This article is a continuation from an interview with Dr. Richard Roblee, a featured speaker at the 2020 International Airway Symposium. For Part 1, click here. We continue our conversation with Dr. Roblee on his overall philosophy and how airway now fits into his busy orthodontic practice.
Have you ever been in the process of doing a complete exam and see that there is more wear on the posterior teeth than the anterior teeth? Let's think about possible causes that could be causing this.
As general dentists, when we think about developing our implant team and with some training, we can get comfortable with all aspects of this. If only one person has to visualize the case all the way through, it makes a little bit easier. We are going to start with our usual data, our photos and all the things that we would do to do our occlusal analysis. We should add a CBCT to this process and begin to figure out where the tooth or the teeth will be in space, so we can start our reverse engineering process.
We all know when we approach cases, there are some cases that are a little more straightforward than others. When we think about esthetics, we have to appreciate those cases that may be more challenging or difficult than others.
Papillas can make us or break us in esthetic dentistry. We all have those cases out there where that papilla didn't fill in all the way, and now we're staring at a black triangle.
When we talk about digital dentistry, we are really talking about replacing different aspects of the process from the physical world to computer-coded counterparts. It can be everything from capturing of data with intraoral scans, to the software design process, and then fabrication of the splints using some automated manufacturing device. In my office, I’ve liked the digital capture part of the process for a while, but now, digital design and fabrication is exciting too.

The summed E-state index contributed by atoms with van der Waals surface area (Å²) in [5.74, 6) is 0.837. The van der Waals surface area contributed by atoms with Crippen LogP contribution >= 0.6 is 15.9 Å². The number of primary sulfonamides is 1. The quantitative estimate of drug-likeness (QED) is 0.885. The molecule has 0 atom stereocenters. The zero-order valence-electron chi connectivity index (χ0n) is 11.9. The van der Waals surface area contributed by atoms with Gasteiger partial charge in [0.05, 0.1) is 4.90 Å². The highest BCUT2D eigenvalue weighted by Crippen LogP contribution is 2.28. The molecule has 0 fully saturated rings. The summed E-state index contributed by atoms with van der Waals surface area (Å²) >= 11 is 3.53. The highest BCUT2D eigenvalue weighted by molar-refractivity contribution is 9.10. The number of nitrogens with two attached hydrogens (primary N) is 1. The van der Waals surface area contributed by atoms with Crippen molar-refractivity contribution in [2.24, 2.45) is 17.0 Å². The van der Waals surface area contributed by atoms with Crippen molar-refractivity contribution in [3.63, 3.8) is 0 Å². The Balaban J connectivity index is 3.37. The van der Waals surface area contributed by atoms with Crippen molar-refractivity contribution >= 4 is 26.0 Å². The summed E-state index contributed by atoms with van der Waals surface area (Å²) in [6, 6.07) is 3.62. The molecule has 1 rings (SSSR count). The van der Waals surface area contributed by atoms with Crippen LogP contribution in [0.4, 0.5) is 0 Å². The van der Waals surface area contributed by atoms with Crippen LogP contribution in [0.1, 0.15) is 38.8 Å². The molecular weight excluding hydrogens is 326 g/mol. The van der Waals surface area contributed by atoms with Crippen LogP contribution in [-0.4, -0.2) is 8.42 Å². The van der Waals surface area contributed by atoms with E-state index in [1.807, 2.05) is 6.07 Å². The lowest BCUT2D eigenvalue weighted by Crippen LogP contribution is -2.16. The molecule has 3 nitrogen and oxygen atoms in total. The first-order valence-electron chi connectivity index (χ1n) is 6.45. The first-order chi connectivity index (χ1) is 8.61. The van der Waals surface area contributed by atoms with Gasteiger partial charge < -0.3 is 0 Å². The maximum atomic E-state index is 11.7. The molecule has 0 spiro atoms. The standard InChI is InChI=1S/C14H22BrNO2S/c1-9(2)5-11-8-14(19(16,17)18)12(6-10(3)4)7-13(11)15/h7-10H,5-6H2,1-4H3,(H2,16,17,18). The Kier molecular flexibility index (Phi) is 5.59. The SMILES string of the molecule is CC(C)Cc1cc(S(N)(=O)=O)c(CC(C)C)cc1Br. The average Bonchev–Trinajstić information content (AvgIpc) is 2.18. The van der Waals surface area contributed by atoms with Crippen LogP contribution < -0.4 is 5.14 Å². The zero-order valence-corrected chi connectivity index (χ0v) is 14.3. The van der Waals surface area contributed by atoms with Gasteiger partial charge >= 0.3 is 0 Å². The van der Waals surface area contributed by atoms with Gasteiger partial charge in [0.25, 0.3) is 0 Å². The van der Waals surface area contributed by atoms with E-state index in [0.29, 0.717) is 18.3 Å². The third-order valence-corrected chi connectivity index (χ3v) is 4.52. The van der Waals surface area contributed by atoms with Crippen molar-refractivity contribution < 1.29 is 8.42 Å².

When it comes to treatment options for breathing and airway disorders in adults, I like to divide this up into two components. There are patients that can begin treatment that same day, to help deal with their immediate symptoms. Then there are patients that I must begin planning for more long-term and definitive resolutions.
From a Dawson perspective, I always start with the complete exam, which then leads into your full diagnostic records and a full occlusal analysis. A full wear case should never be treated, unless the cause can be identified or all other options have been exhausted and treatment must move forward. (this sentence doesn't seem to flow, but I'm not quite sure what is being conveyed.
One of the most valuable tools that I have in my office that I absolutely could not work with if I were to have a problem with that piece of instrument that day is my camera. If you would have told me the day I got out of dental school that I would need a camera to do dentistry, I would wonder why?